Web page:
For readers who missed the damning series of leaks sketching out the scope of the project, “Dragonfly” is intended to be a censored search engine that would block results for queries that the Chinese government considered sensitive, like the Mandarin phrases for “human rights” and “student protest”. It would also require Chinese users to log in with their credentials before searches can be run, ensuring that the Communist Party can log and examine a comprehensive record of search activity.
But while Pichai acknowledged that “Dragonfly” would censor some search terms, ultimately, Google would be able to serve well over “99%” of queries. While it’s unclear how Pichai arrived at this metric, we imagine there aren’t too many Chinese citizens sitting at their terminals Googling “Nobel Peace Prize” over and over again.
Given that the mainland market harbors hundreds of middle-class users, whose personal data Google and its tech rivals are eager to exploit for profits, Pichai said Google was obligated to “think hard” about the problem of returning to China, and that US companies shouldn’t scuttle what could be an enormously profitable initiative just because it would require making a few ethically dubious concessions to a totalitarian state.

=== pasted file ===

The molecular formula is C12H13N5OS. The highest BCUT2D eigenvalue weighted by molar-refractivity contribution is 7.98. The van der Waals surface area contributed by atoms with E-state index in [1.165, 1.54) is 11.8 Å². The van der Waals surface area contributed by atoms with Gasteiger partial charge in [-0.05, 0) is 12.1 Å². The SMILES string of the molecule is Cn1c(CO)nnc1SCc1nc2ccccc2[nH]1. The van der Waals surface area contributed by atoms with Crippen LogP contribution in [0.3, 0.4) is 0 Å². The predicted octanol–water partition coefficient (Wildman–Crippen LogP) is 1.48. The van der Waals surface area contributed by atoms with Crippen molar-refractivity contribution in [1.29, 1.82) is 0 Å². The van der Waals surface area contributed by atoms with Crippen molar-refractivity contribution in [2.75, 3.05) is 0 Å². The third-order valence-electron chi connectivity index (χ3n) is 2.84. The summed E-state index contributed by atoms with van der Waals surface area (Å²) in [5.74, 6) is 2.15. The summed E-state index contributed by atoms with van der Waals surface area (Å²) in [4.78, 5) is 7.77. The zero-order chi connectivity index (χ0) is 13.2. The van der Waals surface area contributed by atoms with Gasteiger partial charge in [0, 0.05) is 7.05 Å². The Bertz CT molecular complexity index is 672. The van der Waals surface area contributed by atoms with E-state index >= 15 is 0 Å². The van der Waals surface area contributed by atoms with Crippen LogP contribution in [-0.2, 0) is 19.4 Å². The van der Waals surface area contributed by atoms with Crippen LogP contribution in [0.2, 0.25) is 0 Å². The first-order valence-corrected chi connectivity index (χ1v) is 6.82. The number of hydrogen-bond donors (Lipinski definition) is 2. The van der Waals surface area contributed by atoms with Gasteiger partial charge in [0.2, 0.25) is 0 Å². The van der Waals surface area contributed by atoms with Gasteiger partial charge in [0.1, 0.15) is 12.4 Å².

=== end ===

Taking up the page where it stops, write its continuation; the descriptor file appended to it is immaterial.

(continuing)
Giving up the Waze navigation app wasn’t fun, but that was the last Google-owned service I used — and that was two years ago.
For search I get generally good results from DuckDuckGo, with Microsoft’s Bing as the occasional fallback. DropBox and Apple’s iCloud are fine (if not as fully featured) for cloud storage and file creation/sharing. And I’ve relied on HostingMattersfor my domain and email needs since 2002 with nothing but great service.
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